In Limit No 2 Ltd v Axa Versicherung AG – Butterworths Law Direct 17.10.07 the Defendant was an insurance and reinsurance company with its head office in Cologne. On 4.7.96 reinsurance brokers approached the Defendant by fax, proposing a first loss fac/oblig reinsurance treaty, protecting the energy accounts of two syndicates at Lloyd's for 12 months effective from 1.7.06. The fax cover sheet stated, inter alia, that 'As a matter of principle [the underwriters] maintain high standards and would not normally write construction risks unless the original deductibles were at least £500,000 and preferably £1,000,000'.

The Defendant entered into the (1996) treaty which was extended by an addendum, and also into a further treaty (1998). When it transpired that the deductibles were, in fact, typically in the range of £100,000 to £200,000 the Defendant sought to avoid the treaties and the endorsement on the basis of misrepresentation and non-disclosure of material facts, alleging that by the fax cover sheet the brokers had falsely represented on behalf of the syndicates that they intended to stick to their stated principle of writing risks with deductibles of at least £500,000, and that this misrepresentation had been continuing at the date of entry into the subsequent treaty.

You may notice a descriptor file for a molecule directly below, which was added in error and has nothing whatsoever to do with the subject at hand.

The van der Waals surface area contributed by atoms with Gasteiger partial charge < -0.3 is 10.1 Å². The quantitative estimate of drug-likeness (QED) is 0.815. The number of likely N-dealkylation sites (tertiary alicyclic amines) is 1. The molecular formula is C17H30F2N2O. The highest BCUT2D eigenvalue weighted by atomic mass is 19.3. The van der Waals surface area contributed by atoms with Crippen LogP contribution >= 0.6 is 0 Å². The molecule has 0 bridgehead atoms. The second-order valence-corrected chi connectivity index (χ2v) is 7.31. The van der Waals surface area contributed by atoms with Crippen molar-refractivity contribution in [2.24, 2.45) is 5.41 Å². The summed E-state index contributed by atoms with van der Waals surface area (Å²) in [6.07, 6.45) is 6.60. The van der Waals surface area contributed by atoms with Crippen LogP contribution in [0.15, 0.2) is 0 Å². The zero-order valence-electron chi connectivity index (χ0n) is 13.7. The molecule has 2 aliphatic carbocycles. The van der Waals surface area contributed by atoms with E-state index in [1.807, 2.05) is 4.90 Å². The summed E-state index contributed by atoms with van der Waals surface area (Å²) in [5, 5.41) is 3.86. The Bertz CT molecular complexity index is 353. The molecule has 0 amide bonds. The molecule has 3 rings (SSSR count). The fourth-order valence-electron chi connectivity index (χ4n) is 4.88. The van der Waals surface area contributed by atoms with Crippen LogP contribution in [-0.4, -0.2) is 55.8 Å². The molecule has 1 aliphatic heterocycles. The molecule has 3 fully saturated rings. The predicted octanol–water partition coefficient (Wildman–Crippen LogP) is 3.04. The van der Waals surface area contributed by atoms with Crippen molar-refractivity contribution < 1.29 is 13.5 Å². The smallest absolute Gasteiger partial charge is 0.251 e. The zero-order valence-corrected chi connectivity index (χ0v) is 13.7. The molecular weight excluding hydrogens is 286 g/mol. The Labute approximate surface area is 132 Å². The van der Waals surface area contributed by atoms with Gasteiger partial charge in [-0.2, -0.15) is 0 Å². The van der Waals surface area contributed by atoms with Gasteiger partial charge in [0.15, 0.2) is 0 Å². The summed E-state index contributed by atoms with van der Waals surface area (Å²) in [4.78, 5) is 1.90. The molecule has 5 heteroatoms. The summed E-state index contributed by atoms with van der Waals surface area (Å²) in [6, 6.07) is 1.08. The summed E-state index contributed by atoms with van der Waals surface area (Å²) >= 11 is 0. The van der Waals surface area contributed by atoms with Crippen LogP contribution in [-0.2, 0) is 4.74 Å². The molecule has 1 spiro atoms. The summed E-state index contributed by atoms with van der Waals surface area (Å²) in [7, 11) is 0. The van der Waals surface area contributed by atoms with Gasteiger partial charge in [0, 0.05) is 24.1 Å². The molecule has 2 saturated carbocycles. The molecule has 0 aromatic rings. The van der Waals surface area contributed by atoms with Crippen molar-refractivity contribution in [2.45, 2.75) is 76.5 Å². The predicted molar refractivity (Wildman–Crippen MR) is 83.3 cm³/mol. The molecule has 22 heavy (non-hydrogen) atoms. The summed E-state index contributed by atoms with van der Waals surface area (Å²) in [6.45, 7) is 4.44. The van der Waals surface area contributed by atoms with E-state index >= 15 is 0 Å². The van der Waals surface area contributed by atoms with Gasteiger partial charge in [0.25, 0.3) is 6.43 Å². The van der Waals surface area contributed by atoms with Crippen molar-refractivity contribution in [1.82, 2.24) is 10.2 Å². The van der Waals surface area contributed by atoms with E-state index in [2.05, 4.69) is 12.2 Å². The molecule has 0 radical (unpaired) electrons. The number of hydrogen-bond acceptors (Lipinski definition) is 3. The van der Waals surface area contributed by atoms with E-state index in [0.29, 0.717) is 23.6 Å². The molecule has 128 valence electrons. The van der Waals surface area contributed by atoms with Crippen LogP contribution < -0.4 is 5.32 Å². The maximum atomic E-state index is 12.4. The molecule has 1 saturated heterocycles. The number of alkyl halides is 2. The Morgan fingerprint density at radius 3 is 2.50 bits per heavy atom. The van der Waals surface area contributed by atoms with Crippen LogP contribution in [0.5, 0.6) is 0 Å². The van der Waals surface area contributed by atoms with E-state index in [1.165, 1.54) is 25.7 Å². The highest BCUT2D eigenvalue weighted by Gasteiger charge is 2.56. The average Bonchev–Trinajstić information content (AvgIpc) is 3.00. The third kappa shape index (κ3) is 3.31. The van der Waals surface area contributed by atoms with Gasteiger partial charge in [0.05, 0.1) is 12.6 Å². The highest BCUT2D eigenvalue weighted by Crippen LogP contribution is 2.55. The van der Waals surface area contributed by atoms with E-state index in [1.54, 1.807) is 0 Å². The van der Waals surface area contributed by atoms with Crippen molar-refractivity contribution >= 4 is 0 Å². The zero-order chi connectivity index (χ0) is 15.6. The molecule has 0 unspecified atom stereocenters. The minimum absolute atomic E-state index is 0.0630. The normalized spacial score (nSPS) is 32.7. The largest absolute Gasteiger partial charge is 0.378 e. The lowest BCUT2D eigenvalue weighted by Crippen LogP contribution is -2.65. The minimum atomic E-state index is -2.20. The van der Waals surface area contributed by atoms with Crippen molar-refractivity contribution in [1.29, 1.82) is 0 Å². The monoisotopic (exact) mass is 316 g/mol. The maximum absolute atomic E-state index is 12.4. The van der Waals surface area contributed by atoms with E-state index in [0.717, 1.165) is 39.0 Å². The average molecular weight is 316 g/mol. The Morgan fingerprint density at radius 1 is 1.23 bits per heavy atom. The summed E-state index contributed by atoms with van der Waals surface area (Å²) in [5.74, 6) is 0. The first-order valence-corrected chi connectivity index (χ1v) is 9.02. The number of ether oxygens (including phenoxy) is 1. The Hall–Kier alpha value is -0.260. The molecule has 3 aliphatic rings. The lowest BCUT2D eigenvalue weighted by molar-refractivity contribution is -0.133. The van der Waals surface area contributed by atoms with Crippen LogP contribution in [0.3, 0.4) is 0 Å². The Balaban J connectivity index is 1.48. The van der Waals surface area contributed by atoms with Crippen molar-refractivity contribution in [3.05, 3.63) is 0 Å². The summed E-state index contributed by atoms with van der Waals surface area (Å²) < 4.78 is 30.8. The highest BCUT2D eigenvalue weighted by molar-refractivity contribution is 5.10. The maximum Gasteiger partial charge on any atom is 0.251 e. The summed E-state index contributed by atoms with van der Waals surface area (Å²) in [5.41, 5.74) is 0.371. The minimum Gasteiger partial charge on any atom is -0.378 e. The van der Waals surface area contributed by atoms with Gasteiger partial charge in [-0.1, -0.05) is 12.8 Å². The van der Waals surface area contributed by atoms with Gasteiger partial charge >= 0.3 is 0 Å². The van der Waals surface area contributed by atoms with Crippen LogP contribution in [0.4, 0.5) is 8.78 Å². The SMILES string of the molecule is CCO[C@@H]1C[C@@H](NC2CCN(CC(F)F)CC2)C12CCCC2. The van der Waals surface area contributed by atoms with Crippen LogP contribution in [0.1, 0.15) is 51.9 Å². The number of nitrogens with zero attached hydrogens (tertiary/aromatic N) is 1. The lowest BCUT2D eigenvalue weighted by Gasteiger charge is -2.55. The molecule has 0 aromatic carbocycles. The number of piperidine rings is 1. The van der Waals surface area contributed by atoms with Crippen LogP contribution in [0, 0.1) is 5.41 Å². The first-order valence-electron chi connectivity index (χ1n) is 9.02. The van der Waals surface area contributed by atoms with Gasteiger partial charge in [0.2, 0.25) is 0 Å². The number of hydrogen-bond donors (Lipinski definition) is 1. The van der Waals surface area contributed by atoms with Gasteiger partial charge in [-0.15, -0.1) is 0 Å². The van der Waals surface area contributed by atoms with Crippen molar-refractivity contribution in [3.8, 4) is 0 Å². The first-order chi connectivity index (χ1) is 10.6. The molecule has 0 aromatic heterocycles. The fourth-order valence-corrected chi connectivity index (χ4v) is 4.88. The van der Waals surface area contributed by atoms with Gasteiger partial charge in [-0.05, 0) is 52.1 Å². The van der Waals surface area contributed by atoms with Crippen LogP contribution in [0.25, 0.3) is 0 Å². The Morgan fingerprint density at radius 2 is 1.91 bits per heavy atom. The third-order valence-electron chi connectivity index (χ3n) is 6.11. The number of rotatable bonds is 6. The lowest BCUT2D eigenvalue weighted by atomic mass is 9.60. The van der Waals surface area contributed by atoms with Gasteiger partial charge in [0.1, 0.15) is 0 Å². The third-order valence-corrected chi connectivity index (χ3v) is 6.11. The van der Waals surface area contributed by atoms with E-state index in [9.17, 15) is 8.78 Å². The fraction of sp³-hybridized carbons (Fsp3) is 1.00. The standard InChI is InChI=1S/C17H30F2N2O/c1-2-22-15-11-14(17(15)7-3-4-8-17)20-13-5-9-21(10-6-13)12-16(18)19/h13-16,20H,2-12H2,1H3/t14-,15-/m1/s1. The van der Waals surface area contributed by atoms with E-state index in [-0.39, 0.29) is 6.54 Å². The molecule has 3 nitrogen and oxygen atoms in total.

The Commercial Court held that the fax cover sheet had misrepresented the syndicates' policy as regards deductibles. The level of deductibles written by the syndicates would have been highly material to a prudent reinsurer considering underwriting the treaty. The representation had been a real and substantial cause of the Defendant underwriting the business on terms which it would not have accepted if it had been appraised of the truth. Accordingly, the Defendant was entitled to avoid the 1996 treaty.

In the circumstances, the endorsement depended on and formed part of the 1996 treaty. It could not survive the avoidance of that treaty as a whole. It followed that the avoidance of the 1996 treaty necessarily involved avoidance of the endorsement.

The Defendant had been entitled to presume that the syndicates' policy as to deductibles was being maintained. It should have been told that that was not so. The continuing representation and non-disclosure had induced the Defendant to write the 1998 treaty. The defendant was therefore entitled to avoid the 1998 treaty.

Declarations would be granted that the Defendant was entitled to avoid both treaties and the endorsement.